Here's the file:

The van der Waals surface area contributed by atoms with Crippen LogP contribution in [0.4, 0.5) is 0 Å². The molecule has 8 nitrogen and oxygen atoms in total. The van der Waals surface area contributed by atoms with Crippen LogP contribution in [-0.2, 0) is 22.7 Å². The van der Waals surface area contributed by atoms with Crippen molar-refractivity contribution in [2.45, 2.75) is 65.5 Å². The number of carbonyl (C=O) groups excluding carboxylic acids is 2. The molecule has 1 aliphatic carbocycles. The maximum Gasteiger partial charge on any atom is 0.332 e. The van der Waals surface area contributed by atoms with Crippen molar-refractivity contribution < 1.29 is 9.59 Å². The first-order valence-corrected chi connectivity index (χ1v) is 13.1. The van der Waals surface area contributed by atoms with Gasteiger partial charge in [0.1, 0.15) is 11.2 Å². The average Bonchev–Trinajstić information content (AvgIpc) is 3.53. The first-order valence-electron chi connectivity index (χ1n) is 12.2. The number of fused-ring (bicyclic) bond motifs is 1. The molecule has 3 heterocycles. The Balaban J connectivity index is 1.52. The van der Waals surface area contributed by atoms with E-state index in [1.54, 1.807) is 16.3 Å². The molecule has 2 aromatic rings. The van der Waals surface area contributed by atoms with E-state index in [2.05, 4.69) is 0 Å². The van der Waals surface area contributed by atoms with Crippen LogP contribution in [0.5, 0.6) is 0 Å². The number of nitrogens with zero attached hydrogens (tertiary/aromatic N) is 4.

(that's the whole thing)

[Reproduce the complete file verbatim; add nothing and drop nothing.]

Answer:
The van der Waals surface area contributed by atoms with Crippen LogP contribution in [0.4, 0.5) is 0 Å². The molecule has 8 nitrogen and oxygen atoms in total. The van der Waals surface area contributed by atoms with Crippen LogP contribution in [-0.2, 0) is 22.7 Å². The van der Waals surface area contributed by atoms with Crippen molar-refractivity contribution in [2.45, 2.75) is 65.5 Å². The number of carbonyl (C=O) groups excluding carboxylic acids is 2. The molecule has 1 aliphatic carbocycles. The maximum Gasteiger partial charge on any atom is 0.332 e. The van der Waals surface area contributed by atoms with Crippen molar-refractivity contribution < 1.29 is 9.59 Å². The first-order valence-corrected chi connectivity index (χ1v) is 13.1. The van der Waals surface area contributed by atoms with Gasteiger partial charge in [0.1, 0.15) is 11.2 Å². The average Bonchev–Trinajstić information content (AvgIpc) is 3.53. The first-order valence-electron chi connectivity index (χ1n) is 12.2. The number of fused-ring (bicyclic) bond motifs is 1. The molecule has 3 heterocycles. The Balaban J connectivity index is 1.52. The van der Waals surface area contributed by atoms with E-state index in [1.54, 1.807) is 16.3 Å². The molecule has 2 aromatic rings. The van der Waals surface area contributed by atoms with E-state index in [2.05, 4.69) is 0 Å². The van der Waals surface area contributed by atoms with Crippen LogP contribution in [0.5, 0.6) is 0 Å². The number of nitrogens with zero attached hydrogens (tertiary/aromatic N) is 4.